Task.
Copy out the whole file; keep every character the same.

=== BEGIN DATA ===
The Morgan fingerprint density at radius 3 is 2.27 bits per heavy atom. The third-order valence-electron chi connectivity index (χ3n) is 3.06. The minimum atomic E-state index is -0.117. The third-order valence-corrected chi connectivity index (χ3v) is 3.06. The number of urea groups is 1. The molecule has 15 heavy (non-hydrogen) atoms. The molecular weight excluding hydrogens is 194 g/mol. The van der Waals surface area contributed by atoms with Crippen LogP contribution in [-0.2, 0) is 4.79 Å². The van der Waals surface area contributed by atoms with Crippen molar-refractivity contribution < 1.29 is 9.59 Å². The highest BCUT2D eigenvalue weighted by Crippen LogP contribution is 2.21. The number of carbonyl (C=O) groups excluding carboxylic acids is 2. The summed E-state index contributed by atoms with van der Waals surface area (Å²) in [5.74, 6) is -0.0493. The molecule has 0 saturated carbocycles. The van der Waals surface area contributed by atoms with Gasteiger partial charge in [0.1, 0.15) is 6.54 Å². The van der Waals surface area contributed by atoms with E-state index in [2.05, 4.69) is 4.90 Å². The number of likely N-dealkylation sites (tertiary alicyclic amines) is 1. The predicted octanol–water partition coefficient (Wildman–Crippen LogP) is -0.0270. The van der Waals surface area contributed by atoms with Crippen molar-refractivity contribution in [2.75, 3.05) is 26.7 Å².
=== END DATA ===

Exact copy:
The Morgan fingerprint density at radius 3 is 2.27 bits per heavy atom. The third-order valence-electron chi connectivity index (χ3n) is 3.06. The minimum atomic E-state index is -0.117. The third-order valence-corrected chi connectivity index (χ3v) is 3.06. The number of urea groups is 1. The molecule has 15 heavy (non-hydrogen) atoms. The molecular weight excluding hydrogens is 194 g/mol. The van der Waals surface area contributed by atoms with Crippen LogP contribution in [-0.2, 0) is 4.79 Å². The van der Waals surface area contributed by atoms with Crippen molar-refractivity contribution < 1.29 is 9.59 Å². The highest BCUT2D eigenvalue weighted by Crippen LogP contribution is 2.21. The number of carbonyl (C=O) groups excluding carboxylic acids is 2. The summed E-state index contributed by atoms with van der Waals surface area (Å²) in [5.74, 6) is -0.0493. The molecule has 0 saturated carbocycles. The van der Waals surface area contributed by atoms with Gasteiger partial charge in [0.1, 0.15) is 6.54 Å². The van der Waals surface area contributed by atoms with E-state index in [2.05, 4.69) is 4.90 Å². The number of likely N-dealkylation sites (tertiary alicyclic amines) is 1. The predicted octanol–water partition coefficient (Wildman–Crippen LogP) is -0.0270. The van der Waals surface area contributed by atoms with Crippen molar-refractivity contribution in [2.75, 3.05) is 26.7 Å².